What I really want to talk about…

May 14, 2012

The following is a speech given by our Brown University College Coordinator, Elena Maker, at a recent GC event after Providence Civics Day celebrating Mayor Taveras and our Board Chair, Mary Vascellaro. Elena, having worked with Generation Citizen for three years, has an amazing track-record of commitment to civic education and especially to her students. Her words are a powerful testament to the impact of our amazing Mentors. 

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As a campus coordinator and classroom Mentor who has been involved with Generation Citizen for three years now, there are many things I could stand up here and say this evening.

I could speak about how impressed I am at Generation Citizen’s enormous growth in only four years; an accomplishment that I believe speaks to the organization’s promise to help transform this country’s conception and implementation of civics education.

Alternatively, I could talk about the dedicated GC Mentors and staff who have sustained my enthusiasm and interest in this program for over three years now, thus taking this time as an opportunity to express how thankful I am to have the great privilege of being part of such an inspiring team.

Or, perhaps I could reflect upon how much Generation Citizen has both exposed me to and convinced me of the distressing inequality pervading our education system, but how it has also proved to me the value and impact of people passionately dedicated to improving the future of our country.

These are all extremely important things that I want you to know about Generation Citizen. But what I really want to talk to you about this evening, and what I want you to know most of all, is that my eighth graders at Roger Williams Middle School are truly awesome young people and I am so proud and excited to be here with at least some of them this evening.

These students have constantly awed me with their mature, wise perspectives on the world, their relentless energy and drive to pursue their goals, and their ability to imagine and create real change within their school community. But before expounding upon their accomplishments any further… I want to preface by saying emphasizing that the outstanding work that I now get the pleasure to tell you about is entirely the product of my students. My students, who true to the form of Generation Citizen, chose, pursued, and achieved their own vision of change.  

Because of these phenomenal young people, real strides have been taken to bring sex education to a school that currently offers no standard health education at all. The students have collected valuable data to prove that their peers could benefit from sex ed. They have started conversations to their school principal, the RI Commissioner of Education, Deborah Gist [thank you again for joining us last Wednesday Commissioner Gist!], and the education coordinator for Planned Parenthood… all to determine how to best educate their peers on health and sex, so as to ultimately prevent future pregnancies to young people not yet prepared to raise a child.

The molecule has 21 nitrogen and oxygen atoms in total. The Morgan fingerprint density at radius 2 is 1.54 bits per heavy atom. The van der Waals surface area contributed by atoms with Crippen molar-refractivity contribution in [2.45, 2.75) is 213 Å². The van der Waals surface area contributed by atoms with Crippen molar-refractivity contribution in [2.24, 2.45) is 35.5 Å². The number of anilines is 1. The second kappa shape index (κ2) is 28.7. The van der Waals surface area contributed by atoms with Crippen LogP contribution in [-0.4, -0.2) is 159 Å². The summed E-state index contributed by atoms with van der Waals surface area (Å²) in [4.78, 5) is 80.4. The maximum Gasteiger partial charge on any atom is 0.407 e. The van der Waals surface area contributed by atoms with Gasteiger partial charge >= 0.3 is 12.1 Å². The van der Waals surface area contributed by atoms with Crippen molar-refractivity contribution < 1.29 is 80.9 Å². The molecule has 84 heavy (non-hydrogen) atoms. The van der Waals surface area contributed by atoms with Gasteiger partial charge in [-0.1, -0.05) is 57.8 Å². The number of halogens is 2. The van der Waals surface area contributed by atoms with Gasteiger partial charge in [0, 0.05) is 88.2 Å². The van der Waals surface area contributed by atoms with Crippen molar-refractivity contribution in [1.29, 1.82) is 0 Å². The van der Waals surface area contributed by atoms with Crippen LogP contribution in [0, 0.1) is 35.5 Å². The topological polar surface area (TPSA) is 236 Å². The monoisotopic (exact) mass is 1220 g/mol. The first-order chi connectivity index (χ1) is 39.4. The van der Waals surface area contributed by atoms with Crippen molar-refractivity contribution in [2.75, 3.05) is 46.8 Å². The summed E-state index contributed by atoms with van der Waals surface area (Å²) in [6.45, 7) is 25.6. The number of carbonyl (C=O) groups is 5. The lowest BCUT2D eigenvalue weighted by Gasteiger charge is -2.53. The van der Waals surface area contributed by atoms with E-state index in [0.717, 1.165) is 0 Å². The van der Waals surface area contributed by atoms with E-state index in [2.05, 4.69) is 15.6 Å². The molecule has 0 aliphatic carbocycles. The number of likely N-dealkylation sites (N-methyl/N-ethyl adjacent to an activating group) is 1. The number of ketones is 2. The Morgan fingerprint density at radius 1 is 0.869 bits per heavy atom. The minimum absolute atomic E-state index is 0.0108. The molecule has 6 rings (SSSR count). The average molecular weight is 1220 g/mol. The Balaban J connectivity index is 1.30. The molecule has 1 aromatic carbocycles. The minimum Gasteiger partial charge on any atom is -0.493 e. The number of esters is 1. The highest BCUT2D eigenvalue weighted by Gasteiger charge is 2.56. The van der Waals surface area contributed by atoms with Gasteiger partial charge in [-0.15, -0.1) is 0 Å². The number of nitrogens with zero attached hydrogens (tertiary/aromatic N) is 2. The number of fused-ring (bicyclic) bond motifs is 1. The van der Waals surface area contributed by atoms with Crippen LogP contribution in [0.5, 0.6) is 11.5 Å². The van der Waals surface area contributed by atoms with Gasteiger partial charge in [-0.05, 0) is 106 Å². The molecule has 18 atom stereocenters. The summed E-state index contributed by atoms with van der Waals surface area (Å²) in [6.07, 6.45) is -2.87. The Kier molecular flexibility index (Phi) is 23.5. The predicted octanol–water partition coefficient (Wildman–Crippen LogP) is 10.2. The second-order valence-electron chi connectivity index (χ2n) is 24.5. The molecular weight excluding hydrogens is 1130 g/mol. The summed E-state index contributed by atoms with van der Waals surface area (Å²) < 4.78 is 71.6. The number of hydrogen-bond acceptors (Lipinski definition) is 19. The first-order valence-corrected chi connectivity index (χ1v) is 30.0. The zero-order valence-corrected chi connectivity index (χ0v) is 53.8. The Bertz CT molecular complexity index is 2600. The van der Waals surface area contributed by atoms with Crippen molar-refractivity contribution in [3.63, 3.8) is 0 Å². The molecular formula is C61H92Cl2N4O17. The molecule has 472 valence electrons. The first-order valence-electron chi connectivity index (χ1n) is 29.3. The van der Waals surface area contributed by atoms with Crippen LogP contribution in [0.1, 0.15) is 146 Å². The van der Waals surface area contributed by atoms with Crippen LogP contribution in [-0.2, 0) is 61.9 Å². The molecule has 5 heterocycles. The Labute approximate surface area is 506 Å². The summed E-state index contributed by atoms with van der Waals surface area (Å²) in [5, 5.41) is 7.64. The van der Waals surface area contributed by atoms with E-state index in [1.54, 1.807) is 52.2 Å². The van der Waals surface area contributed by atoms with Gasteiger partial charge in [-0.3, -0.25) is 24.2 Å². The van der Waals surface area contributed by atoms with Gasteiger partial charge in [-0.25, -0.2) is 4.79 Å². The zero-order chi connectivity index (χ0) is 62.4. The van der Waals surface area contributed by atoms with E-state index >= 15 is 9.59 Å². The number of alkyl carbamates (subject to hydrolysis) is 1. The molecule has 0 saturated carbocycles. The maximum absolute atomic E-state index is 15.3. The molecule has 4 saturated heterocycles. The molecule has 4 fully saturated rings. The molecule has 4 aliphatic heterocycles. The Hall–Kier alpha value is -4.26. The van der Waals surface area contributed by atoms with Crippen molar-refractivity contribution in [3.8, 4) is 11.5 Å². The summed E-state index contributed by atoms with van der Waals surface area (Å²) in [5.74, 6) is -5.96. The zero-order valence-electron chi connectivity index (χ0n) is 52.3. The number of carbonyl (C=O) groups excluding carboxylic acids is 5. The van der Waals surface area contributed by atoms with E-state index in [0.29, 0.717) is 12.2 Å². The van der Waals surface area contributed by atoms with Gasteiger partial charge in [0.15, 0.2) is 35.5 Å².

But speaking to decision-makers wasn’t enough for my motivated students this spring. They also wanted to share what they had found about the challenges of young parenthood with all of their peers, so as to begin educating their classmates starting now. Thanks to these assemblies my students planned and conducted, the entire school community now has a stronger, more informed understanding of the impacts of teen pregnancy and parenthood on one’s education and overall life trajectory.

I was overwhelmed with pride during that day of the assemblies, when everyone put in 120 percent to ensure that the event was a complete success. When we realized that an older version of the survey had accidentally been printed, each and every student in the class immediately picked up a pencil and stack of surveys, and within twenty minutes every single survey has our most important question penciled in, helping us to discover that a full 86% of the eighth grade class would like sex ed. classes.

I was yet more full of admiration for their hard work this past Friday, when everyone stepped up to the challenge of preparing for Civics Day at, admittedly, the very last moment. Students fulfilled their tasks seriously and quickly; many even volunteered to stay after class to keep working. Evan and I drove away from that class glowing, and remarking on the unique, meaningful contributions of every single student.

In conclusion, I want to say thank you to these students for bringing to fruition the urgency and importance of addressing the current situation of teen parenthood in Rhode Island…. I spent all year tackling this issue in my thesis and yet, I have paled in comparison to what they have succeeded in doing this spring. Perhaps this reflects the power of young people, illuminated by the framework of Generation Citizen.

These students have taught me so much about teamwork, dedication, and sincere passion for making the world a better place. They will quickly tell you themselves that young people can make a change, but I want to take it a step further and tell you that young people are our best hope for change and that we need to keep striving to provide all youth with an education that gives them a chance to prove how smart and capable they truly are. 

 

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